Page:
Praying with Pope Francis

Published on 22 Sep 2018

by The Pope's Prayer Network

Every month Pope Francis invites people all over the world to join him in prayer and action as part of his personal Prayer Network. September’s prayer intention is that young people in Africa may have access to education and work in their own countries. The Pope’s Prayer Network shares this intention with all the people of God, the church, inviting us to unite our prayer with what is on the Pope’s heart as he reviews the challenges that face humanity, and calling us to share in Christ’s mission. In addition to prayer, we are offered three challenges, or invitations to concrete action, based on the intention and reviving an old tradition of the Apostleship of Prayer (the previous name for his Network).

Pope Francis, this month, combines at least three of his urgent concerns and commends them to us. The first is that so many young people, in Africa and elsewhere, do not have the dignity of working for a living. This is sadly the case. Owing to the lack of work and sometimes in addition to political violence, many become refugees and victims of people-trafficking. Pope Francis has frequently tried to get us to see that lack of employment for young people is one of the most serious problems facing humanity, in many parts of the world including here in Europe; but nowhere is this truer than in African nations. Education, similarly, as a basic human right should never be denied to anyone. Like the chance to work, it sets people free and transforms us. We reflect with the Pope this month on how many Africans are denied these basic rights.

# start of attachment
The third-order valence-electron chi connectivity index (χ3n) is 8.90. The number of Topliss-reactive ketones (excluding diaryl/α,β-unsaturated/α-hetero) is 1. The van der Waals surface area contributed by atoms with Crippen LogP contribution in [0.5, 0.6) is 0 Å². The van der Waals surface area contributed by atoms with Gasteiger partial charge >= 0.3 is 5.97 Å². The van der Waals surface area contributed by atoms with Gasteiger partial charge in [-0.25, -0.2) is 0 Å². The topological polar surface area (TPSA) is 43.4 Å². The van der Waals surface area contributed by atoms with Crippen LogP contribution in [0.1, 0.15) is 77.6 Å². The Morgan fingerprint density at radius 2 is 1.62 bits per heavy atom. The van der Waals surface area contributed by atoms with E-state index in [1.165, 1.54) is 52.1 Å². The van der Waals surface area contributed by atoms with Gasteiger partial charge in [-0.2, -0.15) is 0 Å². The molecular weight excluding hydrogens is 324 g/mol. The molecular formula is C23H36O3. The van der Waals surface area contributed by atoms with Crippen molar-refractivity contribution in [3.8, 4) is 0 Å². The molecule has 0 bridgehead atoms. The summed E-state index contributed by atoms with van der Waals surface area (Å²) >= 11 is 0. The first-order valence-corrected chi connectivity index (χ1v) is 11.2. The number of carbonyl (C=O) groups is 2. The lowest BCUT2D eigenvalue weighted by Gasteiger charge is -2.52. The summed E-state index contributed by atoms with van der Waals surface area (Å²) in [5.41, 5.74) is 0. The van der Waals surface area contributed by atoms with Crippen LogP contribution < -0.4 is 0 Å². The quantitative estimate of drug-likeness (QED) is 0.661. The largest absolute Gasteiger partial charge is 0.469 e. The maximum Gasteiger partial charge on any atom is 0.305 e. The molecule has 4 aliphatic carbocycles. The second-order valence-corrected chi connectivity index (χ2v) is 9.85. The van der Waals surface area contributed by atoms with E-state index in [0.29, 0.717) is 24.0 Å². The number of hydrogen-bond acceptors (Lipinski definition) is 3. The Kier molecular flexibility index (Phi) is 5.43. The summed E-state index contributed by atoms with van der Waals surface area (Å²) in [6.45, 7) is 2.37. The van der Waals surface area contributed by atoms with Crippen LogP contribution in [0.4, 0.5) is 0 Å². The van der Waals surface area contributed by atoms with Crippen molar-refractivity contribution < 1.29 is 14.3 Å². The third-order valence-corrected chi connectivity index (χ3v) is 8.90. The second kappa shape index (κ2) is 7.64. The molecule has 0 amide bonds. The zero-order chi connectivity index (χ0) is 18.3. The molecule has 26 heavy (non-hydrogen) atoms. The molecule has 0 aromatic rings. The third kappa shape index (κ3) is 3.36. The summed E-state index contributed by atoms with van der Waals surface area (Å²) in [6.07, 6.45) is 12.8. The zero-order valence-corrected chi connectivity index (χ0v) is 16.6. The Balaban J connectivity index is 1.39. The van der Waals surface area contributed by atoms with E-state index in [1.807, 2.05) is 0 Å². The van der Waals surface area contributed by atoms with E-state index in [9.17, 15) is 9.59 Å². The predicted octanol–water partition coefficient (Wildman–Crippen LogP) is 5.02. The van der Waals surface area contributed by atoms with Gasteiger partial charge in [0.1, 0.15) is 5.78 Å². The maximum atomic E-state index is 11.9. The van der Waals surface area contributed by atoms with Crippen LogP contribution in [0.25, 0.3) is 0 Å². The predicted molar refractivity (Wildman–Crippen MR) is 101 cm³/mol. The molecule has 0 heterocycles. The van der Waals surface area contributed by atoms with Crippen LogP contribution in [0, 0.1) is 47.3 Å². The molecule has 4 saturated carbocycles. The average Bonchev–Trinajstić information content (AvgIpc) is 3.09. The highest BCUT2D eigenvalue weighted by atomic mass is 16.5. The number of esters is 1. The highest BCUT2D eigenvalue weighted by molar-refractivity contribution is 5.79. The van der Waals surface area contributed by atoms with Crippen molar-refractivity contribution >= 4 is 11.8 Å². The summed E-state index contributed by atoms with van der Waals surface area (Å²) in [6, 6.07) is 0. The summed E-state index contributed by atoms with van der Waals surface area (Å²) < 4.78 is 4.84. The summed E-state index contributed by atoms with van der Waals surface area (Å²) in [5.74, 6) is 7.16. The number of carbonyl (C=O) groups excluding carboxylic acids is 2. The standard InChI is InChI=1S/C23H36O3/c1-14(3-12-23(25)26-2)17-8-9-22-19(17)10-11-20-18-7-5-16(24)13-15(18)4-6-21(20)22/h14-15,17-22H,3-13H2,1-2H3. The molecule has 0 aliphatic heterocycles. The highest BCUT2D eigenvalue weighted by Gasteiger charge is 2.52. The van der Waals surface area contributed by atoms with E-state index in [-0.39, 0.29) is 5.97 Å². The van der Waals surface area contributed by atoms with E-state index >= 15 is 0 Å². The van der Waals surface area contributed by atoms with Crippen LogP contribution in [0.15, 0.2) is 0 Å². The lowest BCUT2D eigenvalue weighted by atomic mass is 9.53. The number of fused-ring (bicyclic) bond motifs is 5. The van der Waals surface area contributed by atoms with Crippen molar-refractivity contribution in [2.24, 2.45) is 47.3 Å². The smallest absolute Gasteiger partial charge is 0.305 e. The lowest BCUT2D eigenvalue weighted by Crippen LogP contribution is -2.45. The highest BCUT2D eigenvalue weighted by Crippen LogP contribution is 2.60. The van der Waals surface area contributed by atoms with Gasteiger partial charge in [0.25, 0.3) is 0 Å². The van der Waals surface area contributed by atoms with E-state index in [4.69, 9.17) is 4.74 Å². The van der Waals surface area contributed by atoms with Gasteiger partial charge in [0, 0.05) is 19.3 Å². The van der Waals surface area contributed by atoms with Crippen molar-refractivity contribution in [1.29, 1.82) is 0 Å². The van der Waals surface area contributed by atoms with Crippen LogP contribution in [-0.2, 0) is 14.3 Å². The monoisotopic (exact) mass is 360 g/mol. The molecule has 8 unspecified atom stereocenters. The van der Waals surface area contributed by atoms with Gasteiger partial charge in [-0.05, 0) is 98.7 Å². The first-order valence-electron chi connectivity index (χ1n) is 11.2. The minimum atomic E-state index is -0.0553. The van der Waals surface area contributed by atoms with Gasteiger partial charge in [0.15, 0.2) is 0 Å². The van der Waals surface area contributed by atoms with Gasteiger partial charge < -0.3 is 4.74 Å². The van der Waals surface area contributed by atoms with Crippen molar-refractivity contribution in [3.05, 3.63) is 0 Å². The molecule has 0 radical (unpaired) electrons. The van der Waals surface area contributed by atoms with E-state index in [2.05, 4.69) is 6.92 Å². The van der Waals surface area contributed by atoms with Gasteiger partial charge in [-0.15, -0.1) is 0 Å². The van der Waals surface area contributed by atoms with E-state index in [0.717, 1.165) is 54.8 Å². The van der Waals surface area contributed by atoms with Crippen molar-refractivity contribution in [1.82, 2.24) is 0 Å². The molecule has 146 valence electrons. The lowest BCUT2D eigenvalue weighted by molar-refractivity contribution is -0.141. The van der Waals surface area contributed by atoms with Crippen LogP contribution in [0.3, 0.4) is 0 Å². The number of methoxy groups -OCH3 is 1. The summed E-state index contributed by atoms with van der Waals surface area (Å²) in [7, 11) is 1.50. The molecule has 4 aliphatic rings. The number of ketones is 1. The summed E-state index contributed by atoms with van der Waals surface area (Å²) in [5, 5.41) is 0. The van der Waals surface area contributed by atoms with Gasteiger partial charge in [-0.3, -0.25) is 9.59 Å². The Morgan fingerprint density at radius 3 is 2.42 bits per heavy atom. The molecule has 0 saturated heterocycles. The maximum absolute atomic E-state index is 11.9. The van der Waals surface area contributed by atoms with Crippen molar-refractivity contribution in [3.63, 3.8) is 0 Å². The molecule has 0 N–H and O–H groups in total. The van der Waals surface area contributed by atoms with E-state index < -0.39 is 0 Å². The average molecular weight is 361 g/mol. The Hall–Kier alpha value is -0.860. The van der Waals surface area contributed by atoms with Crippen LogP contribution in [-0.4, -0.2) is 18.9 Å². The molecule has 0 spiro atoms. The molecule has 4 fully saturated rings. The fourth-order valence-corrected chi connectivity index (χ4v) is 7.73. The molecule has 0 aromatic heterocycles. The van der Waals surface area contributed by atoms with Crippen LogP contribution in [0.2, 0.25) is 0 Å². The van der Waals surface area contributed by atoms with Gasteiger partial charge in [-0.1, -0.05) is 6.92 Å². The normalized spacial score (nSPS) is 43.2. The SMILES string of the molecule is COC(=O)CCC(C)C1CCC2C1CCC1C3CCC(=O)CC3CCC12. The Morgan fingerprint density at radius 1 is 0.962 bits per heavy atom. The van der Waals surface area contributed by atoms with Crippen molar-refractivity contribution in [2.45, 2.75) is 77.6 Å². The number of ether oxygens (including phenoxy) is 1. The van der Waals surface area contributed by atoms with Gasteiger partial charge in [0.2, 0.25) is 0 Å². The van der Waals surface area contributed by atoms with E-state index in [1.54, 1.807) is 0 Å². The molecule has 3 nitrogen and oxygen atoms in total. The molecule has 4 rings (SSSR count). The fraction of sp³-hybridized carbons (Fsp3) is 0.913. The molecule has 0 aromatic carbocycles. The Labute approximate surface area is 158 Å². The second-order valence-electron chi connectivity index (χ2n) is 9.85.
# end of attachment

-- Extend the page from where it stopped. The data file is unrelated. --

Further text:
The second concern is the continent of Africa and its people, comprising over 40 countries, and full of natural wonder and just as wonderful people. But it is sad that so many of us in the Global North view the continent in wholly negative terms.  It is the case that most of its countries have been riven by problems, both political and social; many of those problems are traceable to divisive European colonisation and exploitation. It is a continent of massive potential yet one that knows much suffering. Many African nations are counted among the world’s fastest-growing Catholic Christian regions. So our prayer could include a reflection on how the spread of the Gospel could lead to greater justice, peace and inclusion across this great continent.

Third, the dire threat of climate-change is going to affect the poorest more and more, and they will suffer first and worst. We know this; some still try to deny the reality of what our human actions are doing to our common home but those already suffering as a result will tell you a different story. Many of those live in Africa. They should not be made to suffer or forced to flee their own lands because of our over-consumption.

ACTION: Here are our three challenges for the month:

Get in touch with African migrant communities and their young people, to understand their reality, their dreams, their difficulties and offer your help, or that of your parish or worshipping community, to assist them in growing their educational projects.

Acquaint yourself with development projects that support education and employment in Africa. Great work has been done for many years by the Jesuit Missions offices and by CAFOD, in England and Wales, by SCIAF in Scotland and by Trocaire in Eire. Take some time this month to obtain some of their materials and be inspired by the great work they do.

Organise in your own community a time of prayer or formation in which the subject of the situations that lead so many young Africans to migrate in a forced way outside their countries is discussed. Include in that prayer-time space for negative views of migrants to be admitted honestly and to consider instances of hostility towards migrants, whether from governments or from local people, and ponder the reasons for this.


Father of All Goodness, who created your sons and daughters in a great diversity of peoples, ethnic groups and cultures, I thank you this month for the rich gift of the youth of Africa.

We pray for all these young people, who live in environments of war, insecurity, and in precarious living and health conditions. Enlighten with your Spirit those who have the responsibility to make decisions on education and work in Africa, so that they can ensure a decent future for the young people of this great continent.



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